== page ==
Yesterday, a rumor stemming from an interview Jon Favreau gave to Vulture about Iron Man 3: Iron Harder began to pick up steam. Specifically, Mr. Favreau expressed his confusion and hesitance over the direction of the franchise, post-Avengers. Here’s the video:
Interesting. The money quote is this one:
Kevin Feige, who’s been involved with superhero movies with Marvel movies since the X-Men films, is very aware of his path and how to weave [things together], so in theory, ‘Iron Man 3? is going to be a sequel or continuation of ‘Thor,’ ‘Hulk,’ ‘Captain America’ and ‘Avengers’… This whole world… I have no idea what it is. I don’t think they do either, from conversations I’ve had with those guys.
It was an interesting tidbit, and ultimately proved to be an ominous note about Favreau’s future with the franchise, and the Avengers players in general. The films are getting an enormous amount of attention, what with two entries — Thor and Captain America coming out next year, to be followed by Joss Whedon’s The Avengers in 2013. But weaving them all together is going to be the tricky part, and Marvel is still working out the kinks for that. Committing Favreau to Iron Man 3 (currently slated for 2013) apparently proved to be impossible, and now Vulture is reporting that it’s official, while Favreau confirmed it himself on Twitter, noting that he was opting instead to do the Magic Kingdom film.
So, Favreau’s out of Iron Man 3. Marvel is renowned for hiring talent on the cheap, and Favreau’s success in the past two films, as well as his likely upcoming success with Cowboys and Aliens, may well have just placed him out of the running. Coupled with his hesitance to wade into the knotty plotlines of the new Avengers universe (Favreau’s been hedging his answers for some time now), and who knows just what all led to this happening.
What I do know is that the effort to shoehorn an Avengers plotline is what almost brought down Iron Man 2, and that will be a challenge for the future films, particularly Captain America, which doesn’t even take place in the current timeline. How they’re going to seamlessly integrate the Steve Rogers storyline into The Avengers without a bridge film is going to be particularly complicated. It’s easily doable for Iron Man and Thor, since S.H.I.E.L.D. plays such prominent roles in those films.
But that’s neither here nor there. Iron Man without Favreau seems strange, but then again, it’s hardly the sky falling. If anything, it might benefit from a fresh perspective, assuming Marvel makes a solid choice with a new director. Marvel’s biggest challenge is going to be maintaining momentum as they head towards The Avengers — and then figuring out what the hell to do with the characters and franchises afterwards. We can assume that if Avengers does well, it will have its own sequel, but will they somehow fracture the group again to create new solo films?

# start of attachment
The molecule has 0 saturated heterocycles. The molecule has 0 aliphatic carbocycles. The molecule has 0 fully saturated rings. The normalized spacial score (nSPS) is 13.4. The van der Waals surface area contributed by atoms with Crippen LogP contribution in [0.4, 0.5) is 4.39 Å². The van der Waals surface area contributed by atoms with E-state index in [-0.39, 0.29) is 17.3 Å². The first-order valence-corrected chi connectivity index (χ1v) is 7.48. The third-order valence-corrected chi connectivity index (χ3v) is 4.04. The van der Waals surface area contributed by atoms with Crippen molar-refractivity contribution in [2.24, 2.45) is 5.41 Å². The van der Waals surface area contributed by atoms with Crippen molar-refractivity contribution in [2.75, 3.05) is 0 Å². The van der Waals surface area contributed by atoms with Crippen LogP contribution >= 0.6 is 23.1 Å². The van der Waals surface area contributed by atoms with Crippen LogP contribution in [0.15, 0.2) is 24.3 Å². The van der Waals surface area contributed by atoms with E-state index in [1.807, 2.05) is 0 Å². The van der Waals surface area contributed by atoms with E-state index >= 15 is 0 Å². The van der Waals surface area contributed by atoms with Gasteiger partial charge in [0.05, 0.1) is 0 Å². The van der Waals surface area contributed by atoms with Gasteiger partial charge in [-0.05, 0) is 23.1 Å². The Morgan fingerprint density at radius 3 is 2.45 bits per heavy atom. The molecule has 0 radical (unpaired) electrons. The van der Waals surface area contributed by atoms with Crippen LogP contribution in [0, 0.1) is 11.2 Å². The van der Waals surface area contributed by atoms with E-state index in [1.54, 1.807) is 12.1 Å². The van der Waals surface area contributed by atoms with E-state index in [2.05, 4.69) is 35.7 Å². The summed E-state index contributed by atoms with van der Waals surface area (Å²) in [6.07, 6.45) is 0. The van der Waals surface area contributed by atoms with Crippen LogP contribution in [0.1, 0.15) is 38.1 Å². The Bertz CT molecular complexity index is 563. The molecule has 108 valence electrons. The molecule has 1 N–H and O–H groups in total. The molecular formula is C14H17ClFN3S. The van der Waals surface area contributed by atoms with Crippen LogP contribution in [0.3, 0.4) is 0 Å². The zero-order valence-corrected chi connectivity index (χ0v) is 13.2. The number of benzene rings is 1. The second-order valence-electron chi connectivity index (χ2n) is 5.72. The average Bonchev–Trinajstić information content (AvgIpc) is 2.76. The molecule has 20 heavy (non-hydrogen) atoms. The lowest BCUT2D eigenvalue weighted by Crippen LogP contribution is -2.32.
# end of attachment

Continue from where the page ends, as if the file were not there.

That’s part of Marvel’s apparent confusion that Favreau alludes to, and perhaps its that sense of the unknown, coupled with Favreau’s escalating asking price, that’s leading to this schism (not to mention that Marvel at one point seemed to be pushing a version of its vision that Favreau wasn’t quite thrilled with). Vulture’s article notes, ““other industry insiders look at Favreau’s growing price tag and speculate that he was getting too expensive for the frugal Marvel and its equally cost-conscious parent company, Disney. In fact, one Hollywood player familiar with Marvel’s playbook theorizes that the company had been pushing a confusing and packed vision of the third film as a tactic to provoke Favreau into leaving the project.”
The other x-factor is Robert Downey Jr., who is slated to be in many of the upcoming projects, but also apparently has director approval etched into his contract. That’s good news, because I feel like RDJ has a good grasp on the character and the franchise now, which hopefully means he knows what to look for in potential replacements (assuming it comes to that).
Regardless, it’s official and it’s interesting. Favreau, who helped make this franchise, and helped get the ball rolling for the Avengers — both the main film and the other solo projects, is dunzo with Iron Man.
UPDATE: Courtesy of The Playlist, here’s Favreau’s gracious response to his departure:
“Marvel and I both came of age together,” Favreau diplomatically explained to the L.A. Times today. “The years that we shared were a pivotal experience. Kevin has a firm grasp on the many franchises and how they all interweave and I am happy that I had the opportunity to establish the world that these characters can now play in…. ‘Iron Man’ has given me tremendous opportunities and Kevin (Feige) and I are enjoying a lot of momentum in our careers thanks to the ‘Iron Man’ films. I look forward to seeing what others can do playing in the same world.”